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    • Thank you Denise. Maybe the reminding comes from me being fairly new to this kind of photography, and trying out the same kinds of things that college students go through? I am glad it brings back nice memories for you.

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    • Hi Allan – thanks so much. And welcome to my blog – thanks for subscribing, and for your nice comment. I hope I can live up to your expectations.

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    • Hi transparentguy – thank you so much. I am so surprised to get awards and very honoured. I am feeling a bit guilty because this is not the first, but I have so far not managed to finish a post acknowledging the first of them. I feel like I should be doing it properly and just don’t seem to have the time to check everything out and so on, on top of maintaining this blog, which stretches me a bit of late. That is my excuse. But, I will ge there and reciprocate with posts about this. And I have been checking out your blog lately, and have passed it onto into the local transgender community that I have some contact with. You tell some very funny stories. So, thank you again. And don’t be surprised if it takes me some time to clear my backlog.

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      • Thanks for the pass along. I’m not sure that I’m writing anything helpful, but it seems like seeing the humor in the situation helps humanize our community.

        Re: the blogs and awards … you’re too busy putting together quality work while I’m sorta just surfing the ‘net instead of doing something truly productive.

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    • Hi Ella – its very nice to have you visiting my blog, from so far away as well! I am glad you have used your Dominca blog as a link with your name – I had not seen it before, even though I have been following and enjoying your Uganda blog for some time now. I love your pictures of people.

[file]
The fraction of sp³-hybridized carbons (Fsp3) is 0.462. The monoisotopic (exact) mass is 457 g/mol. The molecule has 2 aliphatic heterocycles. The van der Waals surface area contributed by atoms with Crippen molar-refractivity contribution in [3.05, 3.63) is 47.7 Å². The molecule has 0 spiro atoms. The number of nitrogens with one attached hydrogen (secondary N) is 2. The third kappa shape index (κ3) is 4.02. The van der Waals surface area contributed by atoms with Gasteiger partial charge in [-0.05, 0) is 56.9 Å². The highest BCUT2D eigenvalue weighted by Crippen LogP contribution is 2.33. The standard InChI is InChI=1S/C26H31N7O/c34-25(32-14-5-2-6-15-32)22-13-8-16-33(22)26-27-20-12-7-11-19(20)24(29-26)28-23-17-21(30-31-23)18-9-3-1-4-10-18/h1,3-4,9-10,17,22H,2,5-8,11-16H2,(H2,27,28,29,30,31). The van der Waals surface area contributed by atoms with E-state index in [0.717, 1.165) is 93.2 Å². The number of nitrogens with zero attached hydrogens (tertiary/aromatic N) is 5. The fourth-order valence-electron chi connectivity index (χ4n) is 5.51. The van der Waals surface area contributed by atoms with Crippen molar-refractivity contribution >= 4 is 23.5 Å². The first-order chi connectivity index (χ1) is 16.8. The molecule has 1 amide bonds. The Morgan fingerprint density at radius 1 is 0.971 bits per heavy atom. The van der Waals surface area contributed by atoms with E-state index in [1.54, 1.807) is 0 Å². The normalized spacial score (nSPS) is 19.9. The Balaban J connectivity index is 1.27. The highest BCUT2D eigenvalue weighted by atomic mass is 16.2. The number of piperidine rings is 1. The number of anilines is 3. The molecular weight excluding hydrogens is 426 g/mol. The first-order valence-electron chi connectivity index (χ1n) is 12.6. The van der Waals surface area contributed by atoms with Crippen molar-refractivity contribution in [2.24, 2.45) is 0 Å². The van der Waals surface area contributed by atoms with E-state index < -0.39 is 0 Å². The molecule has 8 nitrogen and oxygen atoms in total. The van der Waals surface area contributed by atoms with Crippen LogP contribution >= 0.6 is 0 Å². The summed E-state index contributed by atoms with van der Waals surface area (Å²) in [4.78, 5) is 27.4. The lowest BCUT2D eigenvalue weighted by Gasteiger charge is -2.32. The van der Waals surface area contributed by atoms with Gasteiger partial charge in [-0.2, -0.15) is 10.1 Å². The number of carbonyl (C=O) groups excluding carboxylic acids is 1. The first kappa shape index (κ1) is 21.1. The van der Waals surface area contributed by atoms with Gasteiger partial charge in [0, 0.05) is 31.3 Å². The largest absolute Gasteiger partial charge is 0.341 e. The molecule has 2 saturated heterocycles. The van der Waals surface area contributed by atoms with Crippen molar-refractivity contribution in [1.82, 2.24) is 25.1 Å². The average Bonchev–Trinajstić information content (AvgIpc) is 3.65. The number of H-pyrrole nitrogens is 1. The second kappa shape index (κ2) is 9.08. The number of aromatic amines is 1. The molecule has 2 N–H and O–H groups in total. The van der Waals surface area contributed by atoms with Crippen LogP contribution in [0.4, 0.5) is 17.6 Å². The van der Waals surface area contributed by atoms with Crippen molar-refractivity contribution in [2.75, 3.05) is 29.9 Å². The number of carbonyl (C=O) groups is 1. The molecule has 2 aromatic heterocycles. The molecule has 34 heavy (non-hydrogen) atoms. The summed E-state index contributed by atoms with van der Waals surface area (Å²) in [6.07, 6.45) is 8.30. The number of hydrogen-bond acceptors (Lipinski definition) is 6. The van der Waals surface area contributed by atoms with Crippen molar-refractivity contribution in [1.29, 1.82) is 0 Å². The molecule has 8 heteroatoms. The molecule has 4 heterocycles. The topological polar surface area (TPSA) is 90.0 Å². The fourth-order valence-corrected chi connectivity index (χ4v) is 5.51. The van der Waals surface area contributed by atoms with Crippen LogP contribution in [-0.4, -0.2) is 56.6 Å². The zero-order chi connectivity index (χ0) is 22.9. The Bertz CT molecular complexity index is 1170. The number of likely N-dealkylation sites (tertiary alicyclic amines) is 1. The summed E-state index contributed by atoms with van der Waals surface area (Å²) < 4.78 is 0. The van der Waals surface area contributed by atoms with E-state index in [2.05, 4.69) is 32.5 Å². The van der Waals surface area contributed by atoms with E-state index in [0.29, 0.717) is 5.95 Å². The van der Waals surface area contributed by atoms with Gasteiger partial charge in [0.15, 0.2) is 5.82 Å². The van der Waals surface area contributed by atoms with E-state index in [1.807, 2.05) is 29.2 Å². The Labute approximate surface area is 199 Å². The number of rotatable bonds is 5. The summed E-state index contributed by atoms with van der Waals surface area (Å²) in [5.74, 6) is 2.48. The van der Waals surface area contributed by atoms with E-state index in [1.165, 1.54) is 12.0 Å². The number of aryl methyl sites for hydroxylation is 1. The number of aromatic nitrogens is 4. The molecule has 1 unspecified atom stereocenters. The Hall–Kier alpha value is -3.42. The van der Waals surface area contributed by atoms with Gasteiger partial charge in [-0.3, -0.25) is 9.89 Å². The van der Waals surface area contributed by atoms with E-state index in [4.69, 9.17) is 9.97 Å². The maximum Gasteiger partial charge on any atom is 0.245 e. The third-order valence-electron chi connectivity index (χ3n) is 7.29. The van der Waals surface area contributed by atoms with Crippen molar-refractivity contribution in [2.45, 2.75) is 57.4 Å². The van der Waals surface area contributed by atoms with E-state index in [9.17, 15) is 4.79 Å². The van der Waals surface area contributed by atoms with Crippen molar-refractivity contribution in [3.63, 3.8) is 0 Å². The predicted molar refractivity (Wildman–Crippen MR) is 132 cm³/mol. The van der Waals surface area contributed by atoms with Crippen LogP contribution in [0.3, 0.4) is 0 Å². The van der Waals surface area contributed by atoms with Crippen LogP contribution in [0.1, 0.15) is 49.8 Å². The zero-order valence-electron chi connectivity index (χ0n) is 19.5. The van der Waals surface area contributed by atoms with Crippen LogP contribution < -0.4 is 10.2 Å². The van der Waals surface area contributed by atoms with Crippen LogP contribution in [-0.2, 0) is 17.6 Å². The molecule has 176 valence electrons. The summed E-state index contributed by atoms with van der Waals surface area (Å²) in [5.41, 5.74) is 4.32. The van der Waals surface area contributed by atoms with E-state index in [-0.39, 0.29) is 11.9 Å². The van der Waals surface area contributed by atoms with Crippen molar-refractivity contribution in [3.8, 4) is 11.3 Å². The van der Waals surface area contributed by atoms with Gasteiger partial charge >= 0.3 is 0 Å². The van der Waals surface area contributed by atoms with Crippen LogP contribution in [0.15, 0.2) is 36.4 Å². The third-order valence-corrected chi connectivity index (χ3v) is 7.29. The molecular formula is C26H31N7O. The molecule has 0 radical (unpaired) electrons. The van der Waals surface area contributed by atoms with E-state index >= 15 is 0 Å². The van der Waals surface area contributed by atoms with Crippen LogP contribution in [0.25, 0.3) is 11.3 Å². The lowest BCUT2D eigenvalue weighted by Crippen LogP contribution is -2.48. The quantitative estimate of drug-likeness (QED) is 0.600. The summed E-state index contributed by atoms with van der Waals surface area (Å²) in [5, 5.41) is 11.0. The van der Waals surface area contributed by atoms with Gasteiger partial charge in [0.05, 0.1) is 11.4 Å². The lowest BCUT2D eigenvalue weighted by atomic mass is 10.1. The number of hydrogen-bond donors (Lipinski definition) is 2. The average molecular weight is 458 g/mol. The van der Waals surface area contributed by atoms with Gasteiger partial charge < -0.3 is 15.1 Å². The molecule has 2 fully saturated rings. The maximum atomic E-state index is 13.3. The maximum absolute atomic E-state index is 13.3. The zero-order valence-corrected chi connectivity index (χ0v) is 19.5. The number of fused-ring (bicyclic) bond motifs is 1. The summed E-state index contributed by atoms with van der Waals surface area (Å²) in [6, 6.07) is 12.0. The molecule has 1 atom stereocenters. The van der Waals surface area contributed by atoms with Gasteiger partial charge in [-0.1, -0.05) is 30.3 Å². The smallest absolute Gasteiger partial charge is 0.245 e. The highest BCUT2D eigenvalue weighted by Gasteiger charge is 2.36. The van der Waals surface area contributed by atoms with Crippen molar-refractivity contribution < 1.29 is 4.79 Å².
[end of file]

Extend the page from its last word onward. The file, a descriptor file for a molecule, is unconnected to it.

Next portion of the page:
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  6. Love these plants against the wall…. it looks like a watercolor painting. What a beautiful touch you have with the lens! I’m so impressed! So glad we met!

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  7. Hey … your photos just get better and better. I’m looking forward to seeing what you come up with in 2012. All the best to you and yours.

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  8. Hi,
    I just discovered this blog work! You do truly amazing art and make magical pictures. Nearest example is the shadows portrayed in the photo above! A real wonder to see such frames!

    Another thing that moved me was your header photo! It reveals a style untold before and I instantly felt the need to connect you.

    I had great time. Still more to check inside…
    Cheers

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    • firasz – it’s great to have you come by, and thus introduce me to your blog in return, which I am enjoying exploring. Thank you for your very kind words. I hope you have fun poking around in my blog.

      I chose that header out of one of my pictures because my old takumar lenses often give that effect somewhere in my photos. I am glad you like it, if you look at the macro shots in particular you will find lots more. For instance my fennel fall post.

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  9. I just discovered your blog and really like what I see. I bought my first Nikon many years ago but I always admired the Spotmatics. They were built like tanks. Glad you found a use for the old lenses, they seem to be doing a fine job.

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    • Hi Ken, thanks so much for coming by. I love your idea of a “100% fact free blog” – still trying to figure out what is the basis for your ummagumma photo, though perhaps it does not really matter. It sure is an interesting shot.

      The old lenses, and the spotmatics, saw a lot of good service – I used them in field work for many years, they got wet, banged, dropped, and dragged through forests and across beaches. They reside(d) in an old pelican case I got in 82 (pale blue, probably a collectors item) – which served as my seat in a leaky inflatable boat for several years. I always made it a condition of using my cameras on a project that they would be fully serviced at the end of the project and that is part of what kept them going, that and being built like a tank. So, I am fond of those lenses from such familiarity and it is really nice to have them doing the job once again. Not to mention the price is right.